So for free I believe you can already create a decent base to start on (further optimised from an onpage content point of view excluding images) than within your guide. Then for $10 with no technical knowledge can also defer js easily and various other options.


    Originally Posted by joedsg
    As for the lazy load, we allow the use of it because our site readers typically read the pages slowly which means there is no need to scroll fast. One of the important factors we are aiming for is the speed that will help Google bot easily crawl the site.Google bot to easily crawl the site.
    That's completely justified, I don't have access to your analytics so don't know how your user is interacting with the page.


    Just some extra thoughts for potentially adding/expanding the site?
    Have you thought about including a section on using a content delivery network? (and have you thought about using one yourself?)
    Cloudflare does offer a free plan, looking at your sites load times from around the world:
    UK 3.3s (https://gtmetrix.com/reports/www.dig...co.uk/I9zaSfIG)
    Canada 7.5s (https://gtmetrix.com/reports/www.dig...co.uk/qk62lDtE)
    USA 2.4s (https://gtmetrix.com/reports/www.dig...co.uk/nmyygCC6)
    India 6.9s (https://gtmetrix.com/reports/www.dig...co.uk/2IBEbezk)

    Just out of curiosity, it looks like you've gone with a US based host (looking at the above), any reason for this? As it looks like you're focusing on London surely you'd want to promote the best user experience for the UK?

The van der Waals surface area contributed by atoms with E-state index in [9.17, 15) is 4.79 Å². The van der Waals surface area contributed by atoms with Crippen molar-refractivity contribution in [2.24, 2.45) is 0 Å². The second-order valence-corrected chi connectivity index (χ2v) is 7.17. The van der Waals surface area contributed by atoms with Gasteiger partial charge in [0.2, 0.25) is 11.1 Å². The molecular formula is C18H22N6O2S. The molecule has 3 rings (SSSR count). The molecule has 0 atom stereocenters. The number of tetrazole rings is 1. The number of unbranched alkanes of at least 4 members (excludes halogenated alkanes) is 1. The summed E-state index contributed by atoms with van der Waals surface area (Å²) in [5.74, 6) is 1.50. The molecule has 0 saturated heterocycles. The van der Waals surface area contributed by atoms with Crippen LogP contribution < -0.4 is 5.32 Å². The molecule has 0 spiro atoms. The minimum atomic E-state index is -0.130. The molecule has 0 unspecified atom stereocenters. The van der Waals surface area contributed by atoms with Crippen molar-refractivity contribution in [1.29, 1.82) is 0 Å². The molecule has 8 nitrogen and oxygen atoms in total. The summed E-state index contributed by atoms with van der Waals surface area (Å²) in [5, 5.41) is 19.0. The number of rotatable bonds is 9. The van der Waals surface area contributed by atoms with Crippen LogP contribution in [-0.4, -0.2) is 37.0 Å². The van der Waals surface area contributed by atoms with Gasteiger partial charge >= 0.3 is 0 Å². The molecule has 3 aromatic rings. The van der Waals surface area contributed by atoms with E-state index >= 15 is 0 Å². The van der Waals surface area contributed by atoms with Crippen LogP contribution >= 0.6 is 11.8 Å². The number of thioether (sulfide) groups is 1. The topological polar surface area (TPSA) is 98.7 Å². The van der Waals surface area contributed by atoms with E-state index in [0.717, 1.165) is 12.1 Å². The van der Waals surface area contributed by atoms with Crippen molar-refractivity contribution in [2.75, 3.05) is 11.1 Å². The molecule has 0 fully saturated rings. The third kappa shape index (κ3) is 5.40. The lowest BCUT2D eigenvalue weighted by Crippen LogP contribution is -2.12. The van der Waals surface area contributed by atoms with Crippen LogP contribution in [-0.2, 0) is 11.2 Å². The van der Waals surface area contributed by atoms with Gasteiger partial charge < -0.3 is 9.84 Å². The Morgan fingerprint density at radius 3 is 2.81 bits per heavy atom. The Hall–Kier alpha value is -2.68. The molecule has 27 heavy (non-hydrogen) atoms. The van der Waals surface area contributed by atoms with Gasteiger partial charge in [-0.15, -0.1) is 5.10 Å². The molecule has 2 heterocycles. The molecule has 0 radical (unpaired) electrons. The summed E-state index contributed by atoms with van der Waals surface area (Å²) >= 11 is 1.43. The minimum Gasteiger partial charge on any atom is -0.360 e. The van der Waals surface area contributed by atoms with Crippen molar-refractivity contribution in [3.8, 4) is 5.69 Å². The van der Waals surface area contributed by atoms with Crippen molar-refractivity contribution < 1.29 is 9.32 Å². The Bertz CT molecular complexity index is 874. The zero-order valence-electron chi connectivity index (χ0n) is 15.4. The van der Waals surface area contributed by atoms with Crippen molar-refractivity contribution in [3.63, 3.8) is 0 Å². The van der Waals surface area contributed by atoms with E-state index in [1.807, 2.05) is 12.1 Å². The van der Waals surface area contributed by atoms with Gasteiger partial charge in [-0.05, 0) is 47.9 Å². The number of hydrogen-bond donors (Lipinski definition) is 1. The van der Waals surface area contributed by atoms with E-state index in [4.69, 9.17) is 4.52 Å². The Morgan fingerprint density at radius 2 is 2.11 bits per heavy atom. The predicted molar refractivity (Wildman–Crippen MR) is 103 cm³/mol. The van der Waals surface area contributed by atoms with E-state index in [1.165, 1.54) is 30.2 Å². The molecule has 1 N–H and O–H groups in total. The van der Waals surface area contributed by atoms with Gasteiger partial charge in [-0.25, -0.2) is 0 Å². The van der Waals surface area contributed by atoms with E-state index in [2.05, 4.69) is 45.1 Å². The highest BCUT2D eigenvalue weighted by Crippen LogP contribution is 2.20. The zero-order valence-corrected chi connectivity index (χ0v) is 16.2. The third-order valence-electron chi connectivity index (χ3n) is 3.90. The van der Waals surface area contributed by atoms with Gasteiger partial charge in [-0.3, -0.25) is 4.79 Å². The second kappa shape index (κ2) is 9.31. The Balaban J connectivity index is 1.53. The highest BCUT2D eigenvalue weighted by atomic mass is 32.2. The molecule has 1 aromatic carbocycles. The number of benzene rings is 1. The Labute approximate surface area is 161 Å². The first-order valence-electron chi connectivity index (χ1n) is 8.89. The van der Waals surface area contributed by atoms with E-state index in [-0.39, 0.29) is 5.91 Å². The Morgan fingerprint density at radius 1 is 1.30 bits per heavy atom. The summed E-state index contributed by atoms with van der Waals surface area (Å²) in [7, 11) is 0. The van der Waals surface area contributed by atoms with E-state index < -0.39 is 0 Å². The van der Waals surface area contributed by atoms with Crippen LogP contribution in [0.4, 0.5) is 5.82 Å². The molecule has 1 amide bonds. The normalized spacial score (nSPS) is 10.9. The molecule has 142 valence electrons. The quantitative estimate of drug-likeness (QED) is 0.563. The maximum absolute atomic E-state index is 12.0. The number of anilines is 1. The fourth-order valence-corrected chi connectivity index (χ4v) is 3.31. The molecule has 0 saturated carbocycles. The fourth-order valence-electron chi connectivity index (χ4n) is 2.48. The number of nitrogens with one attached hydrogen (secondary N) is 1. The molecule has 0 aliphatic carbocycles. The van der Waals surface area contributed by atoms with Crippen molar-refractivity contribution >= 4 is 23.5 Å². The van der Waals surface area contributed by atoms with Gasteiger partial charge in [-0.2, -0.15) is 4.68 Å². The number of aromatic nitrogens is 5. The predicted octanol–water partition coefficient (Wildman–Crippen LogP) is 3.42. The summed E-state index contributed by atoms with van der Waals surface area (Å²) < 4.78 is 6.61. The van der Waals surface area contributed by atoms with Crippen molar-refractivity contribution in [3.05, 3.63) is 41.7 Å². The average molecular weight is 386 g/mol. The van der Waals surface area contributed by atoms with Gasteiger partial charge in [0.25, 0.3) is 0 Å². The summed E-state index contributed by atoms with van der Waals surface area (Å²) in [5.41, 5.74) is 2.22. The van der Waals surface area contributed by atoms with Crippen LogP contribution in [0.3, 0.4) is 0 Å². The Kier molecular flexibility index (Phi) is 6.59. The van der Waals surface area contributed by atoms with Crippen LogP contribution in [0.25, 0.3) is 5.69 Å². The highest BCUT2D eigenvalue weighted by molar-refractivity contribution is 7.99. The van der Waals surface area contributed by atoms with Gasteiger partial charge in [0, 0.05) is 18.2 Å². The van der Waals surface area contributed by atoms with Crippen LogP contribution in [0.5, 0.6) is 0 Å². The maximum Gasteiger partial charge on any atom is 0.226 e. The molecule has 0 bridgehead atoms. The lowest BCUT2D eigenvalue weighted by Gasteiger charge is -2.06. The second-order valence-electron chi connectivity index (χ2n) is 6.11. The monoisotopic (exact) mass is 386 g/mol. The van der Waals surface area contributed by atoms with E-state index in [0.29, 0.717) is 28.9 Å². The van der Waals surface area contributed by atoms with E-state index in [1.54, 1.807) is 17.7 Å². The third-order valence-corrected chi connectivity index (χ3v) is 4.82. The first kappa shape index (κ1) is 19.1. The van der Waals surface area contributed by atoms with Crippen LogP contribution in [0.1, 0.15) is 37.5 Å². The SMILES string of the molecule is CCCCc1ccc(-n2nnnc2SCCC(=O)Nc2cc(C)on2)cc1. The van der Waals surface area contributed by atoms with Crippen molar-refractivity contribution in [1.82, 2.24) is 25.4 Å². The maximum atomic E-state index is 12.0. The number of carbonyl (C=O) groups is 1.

Have you thought upon expanding the minifying section? It explains why you need to do it, however I can't see a way of actually executing this?


    Apologies if any of this post or the previous one sounds aggressive, I'm just trying to provide some constructive criticism of your site/practices.



    Of course, forgot to add the most important part. Great guide, really detailed I'm just posting all of this to potentially help you expand upon the article. I love that more and more people are focusing on site speed, so giving the best possible experience will push everyone to be better.
    Last edited by ThomasHarvey; Sep 25th, 2015 at 03:45 AM.
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    While Google claims that page speeds are important, and they got a great tool to test out your speeds: https://developers.google.com/speed/pagespeed/insights/ I'm not convinced that page speeds matter all that much for ranking. As long as your page speeds aren't tragically slow, you should be ok.

    It's not often I disregard what Google recommends, but through extensive testing, I've not found page speeds to affect ranking as much as Google says it does.
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    OK, so what would be the speed that we should consider good enough? Is there some range? thanks
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    When using Google's Page Speed Insights tool, they say that "...a score of 85 or above indicates that the page is performing well."

    https://developers.google.com/speed/docs/insights/about

    Higher is always better, of course.